Columbia Scientist to Deliver Keynote Address at Major Remote Sensing Conference
In early April, Ajit Subramaniam, Research Professor at Columbia’s Lamont Doherty Earth Observatory (LDEO), will visit Chile to participate at the Latin American Remote Sensing Conference (LARS), the most important gathering of its kind in the region, sponsored by the International Society for Photogrammetry and Remote Sensing and held in the context of the Latin American Remote Sensing Week.
The theme of this year's conference is "Sustainability - A Challenge for Everybody" and its aim is to facilitate exchange of knowledge among scientific experts, sustainable development and resource managers, security and defense specialists, and technological innovators. Subramaniam will deliver a keynote speech entitled “Remote Sensing of Aquatic Environments for Sustainability Challenges and New Technologies", where he will provide an introduction to the use of remote sensing techniques that can be used to study the aquatic environment and discuss case studies that demonstrate how they can be used to analyze water quality and the effects that nutrient loading, suspended sediments and aquaculture can have over it.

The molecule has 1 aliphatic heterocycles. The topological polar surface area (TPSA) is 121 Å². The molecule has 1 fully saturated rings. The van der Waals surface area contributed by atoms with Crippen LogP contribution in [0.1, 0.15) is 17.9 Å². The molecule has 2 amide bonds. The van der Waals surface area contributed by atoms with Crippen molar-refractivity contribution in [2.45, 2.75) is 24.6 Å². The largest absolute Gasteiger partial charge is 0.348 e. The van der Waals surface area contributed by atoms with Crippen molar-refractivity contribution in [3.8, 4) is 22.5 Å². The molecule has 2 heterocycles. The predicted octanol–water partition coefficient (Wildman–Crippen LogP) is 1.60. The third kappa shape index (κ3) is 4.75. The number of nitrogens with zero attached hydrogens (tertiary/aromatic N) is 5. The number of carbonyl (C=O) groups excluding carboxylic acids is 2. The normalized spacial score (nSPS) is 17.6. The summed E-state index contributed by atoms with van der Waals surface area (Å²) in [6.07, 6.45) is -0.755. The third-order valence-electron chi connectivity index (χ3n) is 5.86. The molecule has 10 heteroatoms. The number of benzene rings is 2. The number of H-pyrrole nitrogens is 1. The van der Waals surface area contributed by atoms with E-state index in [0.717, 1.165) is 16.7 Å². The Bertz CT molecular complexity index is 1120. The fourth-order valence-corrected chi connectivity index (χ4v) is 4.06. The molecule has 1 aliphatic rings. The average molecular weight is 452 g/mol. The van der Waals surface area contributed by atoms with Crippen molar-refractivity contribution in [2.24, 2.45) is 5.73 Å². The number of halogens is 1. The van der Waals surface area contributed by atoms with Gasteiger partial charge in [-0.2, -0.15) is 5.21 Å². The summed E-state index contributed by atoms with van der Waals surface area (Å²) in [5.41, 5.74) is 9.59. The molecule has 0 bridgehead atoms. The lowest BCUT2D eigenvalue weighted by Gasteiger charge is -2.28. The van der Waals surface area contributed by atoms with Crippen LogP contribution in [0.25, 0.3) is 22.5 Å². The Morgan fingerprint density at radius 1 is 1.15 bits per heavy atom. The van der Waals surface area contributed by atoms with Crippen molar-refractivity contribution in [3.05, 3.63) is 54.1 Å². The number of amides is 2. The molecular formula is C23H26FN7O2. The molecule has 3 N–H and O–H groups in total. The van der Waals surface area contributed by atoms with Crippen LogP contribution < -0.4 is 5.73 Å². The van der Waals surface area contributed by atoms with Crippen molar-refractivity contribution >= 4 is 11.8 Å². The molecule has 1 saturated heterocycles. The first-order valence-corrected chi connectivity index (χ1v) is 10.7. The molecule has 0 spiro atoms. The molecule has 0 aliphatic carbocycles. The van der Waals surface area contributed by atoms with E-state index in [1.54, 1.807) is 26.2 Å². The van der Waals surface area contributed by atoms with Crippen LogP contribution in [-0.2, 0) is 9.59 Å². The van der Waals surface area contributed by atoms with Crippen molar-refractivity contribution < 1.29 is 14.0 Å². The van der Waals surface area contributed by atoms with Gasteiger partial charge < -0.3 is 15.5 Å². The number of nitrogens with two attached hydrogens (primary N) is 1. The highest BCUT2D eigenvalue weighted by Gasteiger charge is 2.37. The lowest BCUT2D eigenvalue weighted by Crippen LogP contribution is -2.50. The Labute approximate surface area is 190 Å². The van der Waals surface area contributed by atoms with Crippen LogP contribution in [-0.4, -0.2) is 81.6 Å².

“These are exciting times for aquatic remote sensing with an increasing number of satellite sensors from American and European space agencies that provide with increased temporal or spatial or spectral resolution”, says Subramaniam. However, he warns that there are numerous challenges to obtaining the high quality remote sensing information required for sustainable management of aquatic resources. “Thus, new technologies such as small sats and unmanned aerial vehicles could enable Latin America to leapfrog ahead and develop solutions to meet each country’s unique needs”.
Subramaniam is a biological oceanographer who uses remote sensing, bio-optics, Geographical Information Systems, to better understand how the marine ecosystem works and can be managed. Specifically, he works on understanding the diversity and productivity of phytoplankton: why does a particular phytoplankton species bloom where it does, the factors that lead to its demise, the consequences of such blooms, and how these might change in the future as a consequence of anthropogenic activity and climate change. He has worked with remote sensing data for more than 20 years and has developed algorithms for detection of cyanobacterial blooms.